अविनाशि तु तद्विद्धि येन सर्वमिदं ततम्।
विनाशमव्ययस्यास्य न कश्िचत् कर्तुमर्हति।।2.17।।
2.17 Tu, but this word is used for distinguishing (reality) from unreality; tat viddhi, know That; to be avinasi, indestructible, by nature not subject to destruction; what? (that) yena, by which, by which Brahman called Reality; sarvam, all; idam, this, the Universe together with space; is tatam, pervaded, as pot etc. are pervaded by space. Na kascit, none; arhati, can; kartum, bring about; vinasam, the destruction, disappearance, nonexistence; asya, of this avyayasya, of the Immutable, that which does not undergo growth and depletion. By Its very nature this Brahman called Reality does not suffer mutation, because, unlike bodies etc., It has no limbs; nor (does It suffer mutation) by (loss of something) belonging to It, because It has nothing that is Its own. Brahman surely does not suffer loss like Devadatta suffering from loss of wealth. Therefore no one can bring about the destruction of this immutable Brahman. No one, not even God Himself, can destroy his own Self, because the Self is Brahman. Besides, action with regard to ones Self is self-contradictory. Which, again, is that unreal that is said to change its own nature? This is being answered:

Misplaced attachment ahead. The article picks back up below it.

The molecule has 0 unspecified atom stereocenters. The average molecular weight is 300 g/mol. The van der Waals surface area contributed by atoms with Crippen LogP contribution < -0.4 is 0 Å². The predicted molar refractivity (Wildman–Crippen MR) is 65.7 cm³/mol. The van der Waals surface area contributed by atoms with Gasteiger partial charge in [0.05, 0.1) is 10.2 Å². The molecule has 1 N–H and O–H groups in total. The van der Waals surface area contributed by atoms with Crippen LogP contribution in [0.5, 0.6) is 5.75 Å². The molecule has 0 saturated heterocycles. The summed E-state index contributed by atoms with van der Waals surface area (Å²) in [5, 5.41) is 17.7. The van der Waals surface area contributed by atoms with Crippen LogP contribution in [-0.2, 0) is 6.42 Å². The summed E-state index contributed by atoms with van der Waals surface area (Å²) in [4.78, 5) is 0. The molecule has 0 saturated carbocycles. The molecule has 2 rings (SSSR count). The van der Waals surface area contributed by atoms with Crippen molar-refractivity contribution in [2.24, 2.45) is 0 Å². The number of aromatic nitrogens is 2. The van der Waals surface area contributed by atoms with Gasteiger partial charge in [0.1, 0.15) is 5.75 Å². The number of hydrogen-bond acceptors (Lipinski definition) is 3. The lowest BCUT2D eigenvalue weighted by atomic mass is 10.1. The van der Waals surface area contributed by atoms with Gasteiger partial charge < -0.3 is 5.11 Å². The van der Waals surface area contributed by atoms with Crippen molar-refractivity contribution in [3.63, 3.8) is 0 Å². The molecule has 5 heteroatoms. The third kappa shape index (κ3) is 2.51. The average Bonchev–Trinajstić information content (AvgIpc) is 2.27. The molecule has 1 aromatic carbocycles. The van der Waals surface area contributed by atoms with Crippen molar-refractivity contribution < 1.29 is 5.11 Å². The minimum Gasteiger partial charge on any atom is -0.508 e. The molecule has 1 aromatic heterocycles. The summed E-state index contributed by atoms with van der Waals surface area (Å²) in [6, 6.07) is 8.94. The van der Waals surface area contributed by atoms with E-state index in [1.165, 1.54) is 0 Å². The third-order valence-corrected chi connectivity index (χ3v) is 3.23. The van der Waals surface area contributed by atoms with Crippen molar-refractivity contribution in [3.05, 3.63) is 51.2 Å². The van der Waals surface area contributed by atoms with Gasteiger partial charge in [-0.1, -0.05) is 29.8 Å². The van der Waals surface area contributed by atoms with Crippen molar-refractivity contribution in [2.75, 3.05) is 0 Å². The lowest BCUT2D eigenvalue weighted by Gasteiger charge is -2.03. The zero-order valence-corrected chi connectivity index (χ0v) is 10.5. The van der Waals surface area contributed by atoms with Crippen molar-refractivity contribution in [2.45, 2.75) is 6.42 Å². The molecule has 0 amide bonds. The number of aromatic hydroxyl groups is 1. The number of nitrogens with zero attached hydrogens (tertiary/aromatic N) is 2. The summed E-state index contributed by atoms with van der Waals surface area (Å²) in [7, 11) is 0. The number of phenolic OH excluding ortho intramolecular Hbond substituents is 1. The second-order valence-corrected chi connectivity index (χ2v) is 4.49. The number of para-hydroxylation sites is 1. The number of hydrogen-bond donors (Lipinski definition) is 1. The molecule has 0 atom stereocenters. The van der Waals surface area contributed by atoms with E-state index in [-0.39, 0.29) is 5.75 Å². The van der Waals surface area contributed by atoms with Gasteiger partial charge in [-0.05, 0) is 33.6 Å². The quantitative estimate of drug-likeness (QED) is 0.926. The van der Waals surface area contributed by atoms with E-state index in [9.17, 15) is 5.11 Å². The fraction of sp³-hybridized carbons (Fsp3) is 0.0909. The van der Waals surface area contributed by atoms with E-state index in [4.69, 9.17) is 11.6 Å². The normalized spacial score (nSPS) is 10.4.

2.17 Avinasi etc [Here] tu is in the sense of ca and. So, and the Soul is not of perishing nature.
2.17 Know that the self in its essential nature is imperishable. The whole of insentient matter, which is different (from the self), is pervaded by the self. Because of pervasiveness and extreme subtlety, the self cannot be destroyed; for every entity other than the self is capable of being pervaded by the self, and hence they are grosser than It. Destructive agents like weapons, water, wind, fire etc., pervade the substances to be destroyed and disintegrate them. Even hammers and such other instruments rouse wind through violent contact with the objects and thery destroy their objects. So, the essential nature of the self being subtler than anything else, It is imperishable. (The Lord) now says that the bodies are perishable:
Avinaashi tu tad viddhi yena sarvam idam tatam; Vinaasham avyayasyaasya na kashchit kartum arhati.
avināśhi—indestructible; tu—indeed; tat—that; viddhi—know; yena—by whom; sarvam—entire; idam—this; tatam—pervaded; vināśham—destruction; avyayasya—of the imperishable; asya—of it; na kaśhchit—no one; kartum—to cause; arhati—is able